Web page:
Environmental Activist Bill McKibben Talks Global Warming at SUNY Canton
Renowned climate change expert Bill McKibben brought a message about the dangers of continued reliance on fossil fuels to SUNY Canton.
More than 700 students, faculty and community members from throughout the North Country region packed the Convocation, Athletic and Recreation Center to hear McKibben discuss the alarming rate at which global warming is progressing.
“We’ve already raised the earth’s temperature one degree Celsius, which is the heat equivalent of 400,000 Hiroshima-sized bombs – enough to melt the Arctic,” he said. “It’s enough heat that the world’s hydrological cycles are completely chaotic.”
According to McKibben, the increase is responsible for historic drought in areas like California, as well as extreme weather events, most notably in the Pacific Ocean, where there have been three consecutive super typhoons that have destroyed more than 80 percent of housing in Micronesia.
He quickly pointed out that some of the poorest areas in the world are hit hardest by violent weather patterns and sea level rise. And although scientists agree the earth’s temperature will increase even more, the fossil fuel industry continues to seek access to more coal, gas and oil.
McKibben’s grassroots environmental organization 350.org has become a voice of resistance to the fossil fuel industry. The group, which he founded with seven Middlebury College students in 2007, most notably led the charge against the Keystone XL oil pipeline.
This campaign, along with an initiative to encourage colleges and universities to divest their shares in fossil fuel companies, are ways 350.org is taking an offensive, rather than defensive, stance against the opposition.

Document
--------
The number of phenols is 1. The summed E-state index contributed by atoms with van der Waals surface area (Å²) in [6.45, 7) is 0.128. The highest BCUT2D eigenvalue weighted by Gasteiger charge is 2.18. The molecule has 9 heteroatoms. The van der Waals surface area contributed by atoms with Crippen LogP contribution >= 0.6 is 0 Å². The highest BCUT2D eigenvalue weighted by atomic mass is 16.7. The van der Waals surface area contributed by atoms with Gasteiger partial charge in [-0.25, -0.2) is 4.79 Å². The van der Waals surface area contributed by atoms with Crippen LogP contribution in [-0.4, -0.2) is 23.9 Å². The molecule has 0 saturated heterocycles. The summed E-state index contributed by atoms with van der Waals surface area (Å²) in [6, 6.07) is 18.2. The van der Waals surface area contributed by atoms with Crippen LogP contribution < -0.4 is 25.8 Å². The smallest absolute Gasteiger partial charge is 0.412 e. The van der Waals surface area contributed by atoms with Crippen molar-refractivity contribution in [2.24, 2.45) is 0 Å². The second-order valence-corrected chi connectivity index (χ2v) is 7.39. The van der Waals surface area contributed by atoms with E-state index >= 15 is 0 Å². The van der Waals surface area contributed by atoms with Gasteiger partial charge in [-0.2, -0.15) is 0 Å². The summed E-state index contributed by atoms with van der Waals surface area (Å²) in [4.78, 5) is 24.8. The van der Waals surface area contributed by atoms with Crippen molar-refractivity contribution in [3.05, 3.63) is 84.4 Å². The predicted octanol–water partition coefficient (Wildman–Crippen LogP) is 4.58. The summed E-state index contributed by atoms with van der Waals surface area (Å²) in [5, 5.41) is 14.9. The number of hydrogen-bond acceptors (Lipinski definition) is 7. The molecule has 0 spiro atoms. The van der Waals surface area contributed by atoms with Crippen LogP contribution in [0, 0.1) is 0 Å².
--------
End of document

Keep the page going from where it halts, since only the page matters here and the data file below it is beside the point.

It is with this strategy in mind that McKibben reminded attendees about the importance of cooperation across nations and generations to curb the progression of global warming.
He urged the entire audience to get involved and engaged in the movement, noting, “Young people are leading the fight against climate change.” He also made an appeal to his own generation, stressing the importance of their duty as elders to set a positive example in their communities.
“This crisis makes it clear we are all connected,” he said. “We’re all in this together, and I look forward to standing shoulder-to-shoulder with all of you.”
About SUNY Canton
SUNY Canton is Northern New York’s premier college for career-driven bachelor’s degrees, associate degrees and certificate programs. The college delivers quality hands-on programs in engineering technology, health, management and public service. Faculty members are noted for their professional real-world experience in addition to outstanding academic credentials. SUNY Canton OnLine offers hundreds of flexible and convenient courses, as well as ten exclusively online bachelor’s degrees. The college’s 14 athletic teams compete as provisional members of the NCAA Division III and the USCAA.